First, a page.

That's not a bad idea, either, but it would require that someone actually PLAY all the major games, at least from time to time. Good god, what a time investment that would be. It's hard enough (for me at least) to even set aside time to play one of them with any regularity.
By Desslock on Thursday, August 2, 2001 - 03:44 pm:
>But I do think the idea of some sort of coverage for game updates is a compelling one, I'm just not sure how to go about doing it, or whether people really want it or are just enamored with the idea of it.
I think that publications have to make a judgement call: if you believe that one of the purposes of a review is to allow potential purchasers to make an informed decision, you should update your review whenever you no longer believe it accurately describes the commercially available game. That may be in the context of an expansion pack, or just the result of ongoing improvements.
I would have given much lower ratings to Anarchy Online or WW2 Online than most of those currently available (other than Chick's WW2 review). The games don't work as intended - I don't think they should get "passing" (i.e. higher than 50%) grades. In fairness, I haven't played them as much as I'm sure the reviewers who gave the games higher scores did - but it does seem like they reviewed the games based upon their potential, not the currently available product.
By Ben Sones (Felderin) on Thursday, August 2, 2001 - 05:22 pm:
"I think that publications have to make a judgement call: if you believe that one of the purposes of a review is to allow potential purchasers to make an informed decision, you should update your review whenever you no longer believe it accurately describes the commercially available game."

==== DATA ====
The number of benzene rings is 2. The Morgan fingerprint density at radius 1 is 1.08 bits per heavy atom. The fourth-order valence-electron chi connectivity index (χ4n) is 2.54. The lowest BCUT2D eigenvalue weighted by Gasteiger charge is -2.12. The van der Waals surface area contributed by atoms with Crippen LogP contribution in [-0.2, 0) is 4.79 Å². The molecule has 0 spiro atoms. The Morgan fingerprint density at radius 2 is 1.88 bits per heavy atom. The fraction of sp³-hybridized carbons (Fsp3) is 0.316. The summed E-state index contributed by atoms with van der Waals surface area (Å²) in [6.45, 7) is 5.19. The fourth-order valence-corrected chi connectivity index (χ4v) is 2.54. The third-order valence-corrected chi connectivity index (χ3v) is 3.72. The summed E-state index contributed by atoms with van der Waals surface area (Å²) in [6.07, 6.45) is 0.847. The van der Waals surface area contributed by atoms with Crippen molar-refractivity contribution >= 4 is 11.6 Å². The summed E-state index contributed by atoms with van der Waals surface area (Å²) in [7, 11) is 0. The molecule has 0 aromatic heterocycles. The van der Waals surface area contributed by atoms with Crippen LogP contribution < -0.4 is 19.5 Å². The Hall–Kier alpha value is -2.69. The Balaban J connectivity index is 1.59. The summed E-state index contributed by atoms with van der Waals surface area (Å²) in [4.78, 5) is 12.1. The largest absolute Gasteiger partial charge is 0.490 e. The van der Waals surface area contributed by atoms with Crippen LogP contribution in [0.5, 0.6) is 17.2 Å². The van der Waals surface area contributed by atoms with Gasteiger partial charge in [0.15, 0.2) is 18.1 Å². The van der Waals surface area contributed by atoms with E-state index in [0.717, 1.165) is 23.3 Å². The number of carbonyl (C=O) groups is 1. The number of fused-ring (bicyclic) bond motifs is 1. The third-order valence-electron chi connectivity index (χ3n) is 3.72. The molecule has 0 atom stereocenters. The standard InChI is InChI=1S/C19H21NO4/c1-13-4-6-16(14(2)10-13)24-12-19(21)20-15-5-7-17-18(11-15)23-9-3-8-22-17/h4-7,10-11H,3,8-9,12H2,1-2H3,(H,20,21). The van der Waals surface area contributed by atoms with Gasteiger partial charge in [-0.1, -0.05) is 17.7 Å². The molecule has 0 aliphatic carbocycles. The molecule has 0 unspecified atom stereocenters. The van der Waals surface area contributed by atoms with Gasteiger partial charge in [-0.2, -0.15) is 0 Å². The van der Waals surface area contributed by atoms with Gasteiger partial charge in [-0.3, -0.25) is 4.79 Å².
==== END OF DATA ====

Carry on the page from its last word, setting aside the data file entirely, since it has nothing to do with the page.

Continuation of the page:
Well, hopefully the review does help them make an informed decision at the time that it runs, and if the game changes after that I don't think it invalidates the last review, it just puts it out of date.
Really, no magazine helps readers make buying decisions on every product, because there just isn't the space. We focus on the ones that we feel people are most interested in (or alternately, ones that we feel people SHOULD be interested in).
So (and I take no responsibility for the fact that this flies in the face of my last post; I'm thinking out loud here), in the same way that we might decide to skip covering The Jurrasic Park budget games, we'd have just as much justification to skip covering the update to Online Game X if we felt that the reader interest simply wasn't there.
Even so, though, most months involve pretty tough decisions regarding which reviews we have space to run and which we don't. I can't imagine many situations where I would want to run a re-review of a game we already covered in favor of an entirely new review, and that's almost certainly what it would boil down to. I know that online games are different and all, but it seems somehow... unfair... that they would be allowed to steal the limelight away from other titles based merely on a technicality of their nature.